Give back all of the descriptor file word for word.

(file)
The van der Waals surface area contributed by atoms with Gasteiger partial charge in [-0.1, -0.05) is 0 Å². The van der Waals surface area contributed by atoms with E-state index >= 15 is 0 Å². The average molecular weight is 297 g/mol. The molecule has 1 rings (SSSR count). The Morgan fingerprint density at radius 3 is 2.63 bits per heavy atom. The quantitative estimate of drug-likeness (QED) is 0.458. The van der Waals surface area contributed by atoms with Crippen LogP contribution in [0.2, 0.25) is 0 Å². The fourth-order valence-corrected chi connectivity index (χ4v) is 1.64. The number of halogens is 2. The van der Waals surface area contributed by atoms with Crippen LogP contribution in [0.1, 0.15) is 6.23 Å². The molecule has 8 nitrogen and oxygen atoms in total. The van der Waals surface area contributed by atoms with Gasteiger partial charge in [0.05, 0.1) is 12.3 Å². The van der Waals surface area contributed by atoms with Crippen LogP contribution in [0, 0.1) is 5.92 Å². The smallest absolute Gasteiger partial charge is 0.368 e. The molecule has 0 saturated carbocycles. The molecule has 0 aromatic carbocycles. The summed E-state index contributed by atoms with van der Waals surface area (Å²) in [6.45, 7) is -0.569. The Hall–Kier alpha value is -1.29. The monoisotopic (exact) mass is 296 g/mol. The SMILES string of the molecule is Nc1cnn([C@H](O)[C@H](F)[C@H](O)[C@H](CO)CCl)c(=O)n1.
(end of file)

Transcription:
The van der Waals surface area contributed by atoms with Gasteiger partial charge in [-0.1, -0.05) is 0 Å². The van der Waals surface area contributed by atoms with E-state index >= 15 is 0 Å². The average molecular weight is 297 g/mol. The molecule has 1 rings (SSSR count). The Morgan fingerprint density at radius 3 is 2.63 bits per heavy atom. The quantitative estimate of drug-likeness (QED) is 0.458. The van der Waals surface area contributed by atoms with Crippen LogP contribution in [0.2, 0.25) is 0 Å². The fourth-order valence-corrected chi connectivity index (χ4v) is 1.64. The number of halogens is 2. The van der Waals surface area contributed by atoms with Crippen LogP contribution in [0.1, 0.15) is 6.23 Å². The molecule has 8 nitrogen and oxygen atoms in total. The van der Waals surface area contributed by atoms with Gasteiger partial charge in [0.05, 0.1) is 12.3 Å². The van der Waals surface area contributed by atoms with Crippen LogP contribution in [0, 0.1) is 5.92 Å². The smallest absolute Gasteiger partial charge is 0.368 e. The molecule has 0 saturated carbocycles. The molecule has 0 aromatic carbocycles. The summed E-state index contributed by atoms with van der Waals surface area (Å²) in [6.45, 7) is -0.569. The Hall–Kier alpha value is -1.29. The monoisotopic (exact) mass is 296 g/mol. The SMILES string of the molecule is Nc1cnn([C@H](O)[C@H](F)[C@H](O)[C@H](CO)CCl)c(=O)n1.